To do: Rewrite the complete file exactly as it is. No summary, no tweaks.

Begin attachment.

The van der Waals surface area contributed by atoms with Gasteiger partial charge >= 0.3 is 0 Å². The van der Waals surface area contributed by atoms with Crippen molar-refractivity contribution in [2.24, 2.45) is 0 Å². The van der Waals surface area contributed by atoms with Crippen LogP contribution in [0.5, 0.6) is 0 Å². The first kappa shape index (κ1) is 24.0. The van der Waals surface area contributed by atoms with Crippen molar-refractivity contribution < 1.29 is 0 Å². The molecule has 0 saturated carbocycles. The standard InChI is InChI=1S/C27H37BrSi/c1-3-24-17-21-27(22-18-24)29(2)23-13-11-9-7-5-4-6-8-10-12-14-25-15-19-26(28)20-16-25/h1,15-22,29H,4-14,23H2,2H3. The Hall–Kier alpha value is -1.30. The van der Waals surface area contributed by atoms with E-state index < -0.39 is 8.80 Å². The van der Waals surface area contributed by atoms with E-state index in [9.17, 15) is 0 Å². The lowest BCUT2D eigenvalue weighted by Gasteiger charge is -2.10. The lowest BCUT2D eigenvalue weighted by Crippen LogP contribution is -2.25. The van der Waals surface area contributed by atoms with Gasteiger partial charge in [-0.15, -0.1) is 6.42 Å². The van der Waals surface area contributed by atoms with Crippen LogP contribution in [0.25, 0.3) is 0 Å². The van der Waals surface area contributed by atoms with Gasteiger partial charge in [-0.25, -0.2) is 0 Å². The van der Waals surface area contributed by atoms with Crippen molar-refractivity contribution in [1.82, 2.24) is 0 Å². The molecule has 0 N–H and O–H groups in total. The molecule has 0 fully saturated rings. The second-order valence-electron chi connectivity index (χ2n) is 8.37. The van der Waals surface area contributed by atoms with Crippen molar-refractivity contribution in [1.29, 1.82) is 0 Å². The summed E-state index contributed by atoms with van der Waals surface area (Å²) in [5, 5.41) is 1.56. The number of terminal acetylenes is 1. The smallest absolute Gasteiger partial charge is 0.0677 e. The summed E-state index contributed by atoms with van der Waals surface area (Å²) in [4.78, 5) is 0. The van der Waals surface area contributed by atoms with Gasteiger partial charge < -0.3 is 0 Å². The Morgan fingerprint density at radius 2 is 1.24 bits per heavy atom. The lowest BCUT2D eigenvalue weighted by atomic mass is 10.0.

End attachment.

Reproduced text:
The van der Waals surface area contributed by atoms with Gasteiger partial charge >= 0.3 is 0 Å². The van der Waals surface area contributed by atoms with Crippen molar-refractivity contribution in [2.24, 2.45) is 0 Å². The van der Waals surface area contributed by atoms with Crippen LogP contribution in [0.5, 0.6) is 0 Å². The first kappa shape index (κ1) is 24.0. The van der Waals surface area contributed by atoms with Crippen molar-refractivity contribution < 1.29 is 0 Å². The molecule has 0 saturated carbocycles. The standard InChI is InChI=1S/C27H37BrSi/c1-3-24-17-21-27(22-18-24)29(2)23-13-11-9-7-5-4-6-8-10-12-14-25-15-19-26(28)20-16-25/h1,15-22,29H,4-14,23H2,2H3. The Hall–Kier alpha value is -1.30. The van der Waals surface area contributed by atoms with E-state index < -0.39 is 8.80 Å². The van der Waals surface area contributed by atoms with E-state index in [9.17, 15) is 0 Å². The lowest BCUT2D eigenvalue weighted by Gasteiger charge is -2.10. The lowest BCUT2D eigenvalue weighted by Crippen LogP contribution is -2.25. The van der Waals surface area contributed by atoms with Gasteiger partial charge in [-0.15, -0.1) is 6.42 Å². The van der Waals surface area contributed by atoms with Crippen LogP contribution in [0.25, 0.3) is 0 Å². The van der Waals surface area contributed by atoms with Gasteiger partial charge in [-0.25, -0.2) is 0 Å². The van der Waals surface area contributed by atoms with Crippen molar-refractivity contribution in [1.82, 2.24) is 0 Å². The molecule has 0 N–H and O–H groups in total. The molecule has 0 fully saturated rings. The second-order valence-electron chi connectivity index (χ2n) is 8.37. The van der Waals surface area contributed by atoms with Crippen molar-refractivity contribution in [1.29, 1.82) is 0 Å². The summed E-state index contributed by atoms with van der Waals surface area (Å²) in [5, 5.41) is 1.56. The number of terminal acetylenes is 1. The smallest absolute Gasteiger partial charge is 0.0677 e. The summed E-state index contributed by atoms with van der Waals surface area (Å²) in [4.78, 5) is 0. The van der Waals surface area contributed by atoms with Gasteiger partial charge < -0.3 is 0 Å². The Morgan fingerprint density at radius 2 is 1.24 bits per heavy atom. The lowest BCUT2D eigenvalue weighted by atomic mass is 10.0.